African households frequently have difficulties to cover food expenses. Coping strategies may include the reduction of meals per day or the migration of family members. This stresses family bonds and creates dependencies. Are families disintegrating, or adapting to new forms of social bonds?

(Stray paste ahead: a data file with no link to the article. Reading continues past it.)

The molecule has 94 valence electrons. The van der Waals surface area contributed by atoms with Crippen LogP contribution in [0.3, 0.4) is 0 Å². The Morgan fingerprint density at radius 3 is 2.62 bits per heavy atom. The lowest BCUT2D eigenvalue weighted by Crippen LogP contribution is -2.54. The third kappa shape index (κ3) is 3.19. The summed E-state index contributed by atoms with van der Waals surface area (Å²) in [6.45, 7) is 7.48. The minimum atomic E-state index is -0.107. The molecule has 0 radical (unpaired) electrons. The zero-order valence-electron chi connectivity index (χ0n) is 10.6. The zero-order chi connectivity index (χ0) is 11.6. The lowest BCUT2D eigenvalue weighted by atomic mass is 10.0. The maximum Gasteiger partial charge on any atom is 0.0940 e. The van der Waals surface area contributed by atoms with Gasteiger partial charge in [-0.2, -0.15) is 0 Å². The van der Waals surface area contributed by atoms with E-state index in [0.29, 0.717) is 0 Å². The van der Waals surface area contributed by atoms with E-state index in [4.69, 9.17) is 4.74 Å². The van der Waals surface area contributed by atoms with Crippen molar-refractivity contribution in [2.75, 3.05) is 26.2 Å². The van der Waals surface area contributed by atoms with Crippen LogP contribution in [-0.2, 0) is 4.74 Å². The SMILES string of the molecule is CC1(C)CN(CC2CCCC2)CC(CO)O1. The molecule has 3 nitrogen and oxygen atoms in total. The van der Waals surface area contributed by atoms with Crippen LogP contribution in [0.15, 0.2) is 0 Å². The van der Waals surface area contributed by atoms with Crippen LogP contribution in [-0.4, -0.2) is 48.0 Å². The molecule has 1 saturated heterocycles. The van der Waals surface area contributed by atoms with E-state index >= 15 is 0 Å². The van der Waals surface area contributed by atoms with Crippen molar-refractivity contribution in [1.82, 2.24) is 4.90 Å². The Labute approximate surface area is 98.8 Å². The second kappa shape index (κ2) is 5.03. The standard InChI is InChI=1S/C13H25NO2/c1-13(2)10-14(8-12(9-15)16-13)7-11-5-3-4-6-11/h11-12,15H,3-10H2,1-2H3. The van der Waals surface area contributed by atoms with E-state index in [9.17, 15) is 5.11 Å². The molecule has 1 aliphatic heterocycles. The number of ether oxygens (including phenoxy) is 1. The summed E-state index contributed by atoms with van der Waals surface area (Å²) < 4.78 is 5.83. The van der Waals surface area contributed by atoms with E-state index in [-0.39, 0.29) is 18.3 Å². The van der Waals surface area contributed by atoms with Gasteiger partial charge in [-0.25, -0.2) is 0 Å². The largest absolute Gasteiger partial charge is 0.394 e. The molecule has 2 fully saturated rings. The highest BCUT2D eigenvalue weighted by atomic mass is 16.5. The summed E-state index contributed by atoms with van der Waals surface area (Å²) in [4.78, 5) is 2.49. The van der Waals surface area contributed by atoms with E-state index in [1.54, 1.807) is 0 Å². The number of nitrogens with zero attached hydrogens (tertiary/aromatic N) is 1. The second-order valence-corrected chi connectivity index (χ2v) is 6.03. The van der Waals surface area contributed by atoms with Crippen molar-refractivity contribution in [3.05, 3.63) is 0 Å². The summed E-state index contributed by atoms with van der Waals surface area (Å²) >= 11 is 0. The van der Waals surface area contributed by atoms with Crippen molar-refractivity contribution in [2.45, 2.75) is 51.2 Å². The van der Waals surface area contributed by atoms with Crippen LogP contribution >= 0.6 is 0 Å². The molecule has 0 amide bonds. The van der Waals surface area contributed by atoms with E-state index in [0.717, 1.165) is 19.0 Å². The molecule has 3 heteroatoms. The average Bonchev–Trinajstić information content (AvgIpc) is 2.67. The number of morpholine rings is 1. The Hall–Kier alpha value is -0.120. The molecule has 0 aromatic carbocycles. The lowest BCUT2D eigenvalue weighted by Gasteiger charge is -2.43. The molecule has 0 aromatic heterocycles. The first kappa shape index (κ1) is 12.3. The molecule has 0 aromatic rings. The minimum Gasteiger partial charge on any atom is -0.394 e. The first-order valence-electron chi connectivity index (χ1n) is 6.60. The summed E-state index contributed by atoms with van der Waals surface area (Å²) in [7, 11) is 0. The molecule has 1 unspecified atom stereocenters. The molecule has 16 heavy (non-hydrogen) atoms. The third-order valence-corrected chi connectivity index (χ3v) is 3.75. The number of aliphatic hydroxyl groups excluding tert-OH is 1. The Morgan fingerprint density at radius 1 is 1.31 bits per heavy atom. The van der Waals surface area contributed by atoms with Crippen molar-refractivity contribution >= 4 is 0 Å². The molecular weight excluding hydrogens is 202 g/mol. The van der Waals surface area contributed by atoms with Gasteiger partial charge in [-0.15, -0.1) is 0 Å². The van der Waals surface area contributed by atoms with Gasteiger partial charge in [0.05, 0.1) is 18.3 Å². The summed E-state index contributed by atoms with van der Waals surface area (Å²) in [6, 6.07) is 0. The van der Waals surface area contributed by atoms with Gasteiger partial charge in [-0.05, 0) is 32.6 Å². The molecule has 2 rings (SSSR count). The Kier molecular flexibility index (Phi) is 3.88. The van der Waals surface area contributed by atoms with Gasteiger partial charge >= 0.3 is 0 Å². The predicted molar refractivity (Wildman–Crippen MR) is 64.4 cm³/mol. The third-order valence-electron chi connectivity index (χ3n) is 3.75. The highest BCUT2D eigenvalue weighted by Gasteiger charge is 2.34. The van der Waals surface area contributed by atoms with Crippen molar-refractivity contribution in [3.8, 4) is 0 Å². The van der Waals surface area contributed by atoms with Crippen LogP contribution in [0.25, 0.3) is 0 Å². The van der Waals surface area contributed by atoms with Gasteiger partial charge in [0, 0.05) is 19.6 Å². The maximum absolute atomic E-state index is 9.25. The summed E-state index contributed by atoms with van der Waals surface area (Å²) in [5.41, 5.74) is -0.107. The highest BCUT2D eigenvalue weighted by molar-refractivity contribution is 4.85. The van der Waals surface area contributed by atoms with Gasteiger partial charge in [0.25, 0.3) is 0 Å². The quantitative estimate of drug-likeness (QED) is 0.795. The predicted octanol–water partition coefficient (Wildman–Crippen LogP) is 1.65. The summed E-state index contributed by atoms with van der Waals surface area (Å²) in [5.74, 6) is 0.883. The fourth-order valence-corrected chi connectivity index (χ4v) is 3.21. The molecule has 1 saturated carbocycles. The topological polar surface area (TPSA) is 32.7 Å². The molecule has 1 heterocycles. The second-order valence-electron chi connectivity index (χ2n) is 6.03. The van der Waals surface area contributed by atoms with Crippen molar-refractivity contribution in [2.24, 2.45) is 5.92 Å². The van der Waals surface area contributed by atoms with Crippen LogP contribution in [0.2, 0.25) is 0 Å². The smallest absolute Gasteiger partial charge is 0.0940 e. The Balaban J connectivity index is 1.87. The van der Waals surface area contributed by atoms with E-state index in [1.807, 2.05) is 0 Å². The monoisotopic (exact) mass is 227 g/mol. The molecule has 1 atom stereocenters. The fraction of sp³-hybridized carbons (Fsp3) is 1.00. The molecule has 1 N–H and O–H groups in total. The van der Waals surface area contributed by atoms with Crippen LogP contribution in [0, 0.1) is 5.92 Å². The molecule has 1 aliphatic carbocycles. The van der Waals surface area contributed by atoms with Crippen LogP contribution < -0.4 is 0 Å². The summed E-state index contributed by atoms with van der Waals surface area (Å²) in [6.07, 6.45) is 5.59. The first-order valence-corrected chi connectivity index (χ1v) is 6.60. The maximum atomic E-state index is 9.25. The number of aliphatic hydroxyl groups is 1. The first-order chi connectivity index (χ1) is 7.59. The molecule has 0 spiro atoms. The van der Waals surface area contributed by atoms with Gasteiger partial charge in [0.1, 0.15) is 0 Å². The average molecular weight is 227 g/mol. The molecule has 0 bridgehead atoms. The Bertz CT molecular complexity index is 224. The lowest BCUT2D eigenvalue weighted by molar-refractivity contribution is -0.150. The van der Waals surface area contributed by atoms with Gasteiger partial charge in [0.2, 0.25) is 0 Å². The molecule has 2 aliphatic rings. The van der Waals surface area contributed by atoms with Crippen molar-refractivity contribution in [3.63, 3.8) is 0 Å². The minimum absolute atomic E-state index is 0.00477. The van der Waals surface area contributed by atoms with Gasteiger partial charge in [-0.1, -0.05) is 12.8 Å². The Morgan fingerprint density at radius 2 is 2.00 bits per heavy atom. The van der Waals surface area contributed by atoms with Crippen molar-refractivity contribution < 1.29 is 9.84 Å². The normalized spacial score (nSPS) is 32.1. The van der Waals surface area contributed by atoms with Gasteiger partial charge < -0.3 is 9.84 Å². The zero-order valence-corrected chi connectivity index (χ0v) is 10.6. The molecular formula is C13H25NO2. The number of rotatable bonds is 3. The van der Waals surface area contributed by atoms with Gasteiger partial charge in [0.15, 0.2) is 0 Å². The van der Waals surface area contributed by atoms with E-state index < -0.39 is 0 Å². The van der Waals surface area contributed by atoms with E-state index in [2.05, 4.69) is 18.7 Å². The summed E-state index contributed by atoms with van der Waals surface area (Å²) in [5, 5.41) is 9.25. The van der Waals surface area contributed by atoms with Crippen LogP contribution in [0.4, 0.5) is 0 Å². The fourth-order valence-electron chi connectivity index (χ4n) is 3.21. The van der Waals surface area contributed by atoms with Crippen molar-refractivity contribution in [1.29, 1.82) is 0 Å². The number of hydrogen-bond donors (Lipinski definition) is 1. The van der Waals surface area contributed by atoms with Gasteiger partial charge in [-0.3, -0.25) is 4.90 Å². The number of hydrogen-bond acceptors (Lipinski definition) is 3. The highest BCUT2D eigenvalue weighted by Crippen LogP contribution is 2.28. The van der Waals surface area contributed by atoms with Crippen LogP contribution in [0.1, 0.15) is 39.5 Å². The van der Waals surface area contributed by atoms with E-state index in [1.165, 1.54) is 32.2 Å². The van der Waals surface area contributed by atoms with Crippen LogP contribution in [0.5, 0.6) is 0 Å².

African households, in rural areas, but also in urban and peri-urban dwellings, frequently have difficulties to cover food expenses. The reasons for this are manifold - from degrading soils to climate change, from lack of manpower to lack of jobs, from rising global food prices to conflict. Households react with a broad array of coping strategies, starting from the reduction in the number of meals per day, and including what is frequently called income diversification. What impacts does that have on urban and rural social life, what turbulences rise from this? Different forms of temporary or continuous migration are also prominent ways out. These strategies, to a greater or lesser degree, stress and threaten family bonds, and sometimes tend to increase the dependency of those left behind. On the other hand, examples of returning migrants show their commitment to the village, to agriculture. Is this a trend 'back home'? How does the agrarian side of African societies evolve? Are families loosing social cohesion, disintegrating, or is this just an adaptive process of social transformation? We invite papers which look into these peculiar developments, linking agriculture to urban and transnational livelihoods, the rural to modernity.